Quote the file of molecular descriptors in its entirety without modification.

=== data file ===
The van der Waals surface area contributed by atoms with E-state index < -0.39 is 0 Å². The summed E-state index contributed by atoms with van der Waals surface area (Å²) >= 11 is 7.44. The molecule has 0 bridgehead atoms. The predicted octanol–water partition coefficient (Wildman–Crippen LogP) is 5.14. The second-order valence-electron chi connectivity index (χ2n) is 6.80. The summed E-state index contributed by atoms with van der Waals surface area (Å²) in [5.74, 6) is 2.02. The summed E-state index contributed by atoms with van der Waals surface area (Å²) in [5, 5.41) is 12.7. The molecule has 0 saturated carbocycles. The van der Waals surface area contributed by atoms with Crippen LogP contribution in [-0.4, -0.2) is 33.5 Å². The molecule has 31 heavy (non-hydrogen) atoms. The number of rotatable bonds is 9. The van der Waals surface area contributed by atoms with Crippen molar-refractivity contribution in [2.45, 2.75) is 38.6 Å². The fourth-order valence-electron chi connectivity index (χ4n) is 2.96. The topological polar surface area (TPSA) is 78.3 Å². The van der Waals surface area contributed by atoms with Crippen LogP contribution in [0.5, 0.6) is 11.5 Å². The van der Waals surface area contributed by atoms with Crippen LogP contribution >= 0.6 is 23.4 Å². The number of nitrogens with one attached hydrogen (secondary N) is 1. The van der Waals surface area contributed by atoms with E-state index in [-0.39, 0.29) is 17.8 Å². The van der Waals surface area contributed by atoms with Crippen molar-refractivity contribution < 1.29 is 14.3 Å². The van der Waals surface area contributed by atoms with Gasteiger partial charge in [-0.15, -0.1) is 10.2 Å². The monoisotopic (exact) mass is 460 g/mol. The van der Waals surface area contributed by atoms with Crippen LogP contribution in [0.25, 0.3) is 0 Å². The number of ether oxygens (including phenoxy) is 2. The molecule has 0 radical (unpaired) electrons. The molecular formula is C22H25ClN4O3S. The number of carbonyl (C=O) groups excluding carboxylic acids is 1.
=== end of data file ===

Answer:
The van der Waals surface area contributed by atoms with E-state index < -0.39 is 0 Å². The summed E-state index contributed by atoms with van der Waals surface area (Å²) >= 11 is 7.44. The molecule has 0 bridgehead atoms. The predicted octanol–water partition coefficient (Wildman–Crippen LogP) is 5.14. The second-order valence-electron chi connectivity index (χ2n) is 6.80. The summed E-state index contributed by atoms with van der Waals surface area (Å²) in [5.74, 6) is 2.02. The summed E-state index contributed by atoms with van der Waals surface area (Å²) in [5, 5.41) is 12.7. The molecule has 0 saturated carbocycles. The van der Waals surface area contributed by atoms with Crippen LogP contribution in [-0.4, -0.2) is 33.5 Å². The molecule has 31 heavy (non-hydrogen) atoms. The number of rotatable bonds is 9. The van der Waals surface area contributed by atoms with Crippen molar-refractivity contribution in [2.45, 2.75) is 38.6 Å². The fourth-order valence-electron chi connectivity index (χ4n) is 2.96. The topological polar surface area (TPSA) is 78.3 Å². The van der Waals surface area contributed by atoms with Crippen LogP contribution in [0.5, 0.6) is 11.5 Å². The van der Waals surface area contributed by atoms with Crippen LogP contribution >= 0.6 is 23.4 Å². The number of nitrogens with one attached hydrogen (secondary N) is 1. The van der Waals surface area contributed by atoms with E-state index in [-0.39, 0.29) is 17.8 Å². The van der Waals surface area contributed by atoms with Crippen molar-refractivity contribution < 1.29 is 14.3 Å². The van der Waals surface area contributed by atoms with Gasteiger partial charge in [-0.15, -0.1) is 10.2 Å². The monoisotopic (exact) mass is 460 g/mol. The van der Waals surface area contributed by atoms with Crippen LogP contribution in [0.25, 0.3) is 0 Å². The number of ether oxygens (including phenoxy) is 2. The molecule has 0 radical (unpaired) electrons. The molecular formula is C22H25ClN4O3S. The number of carbonyl (C=O) groups excluding carboxylic acids is 1.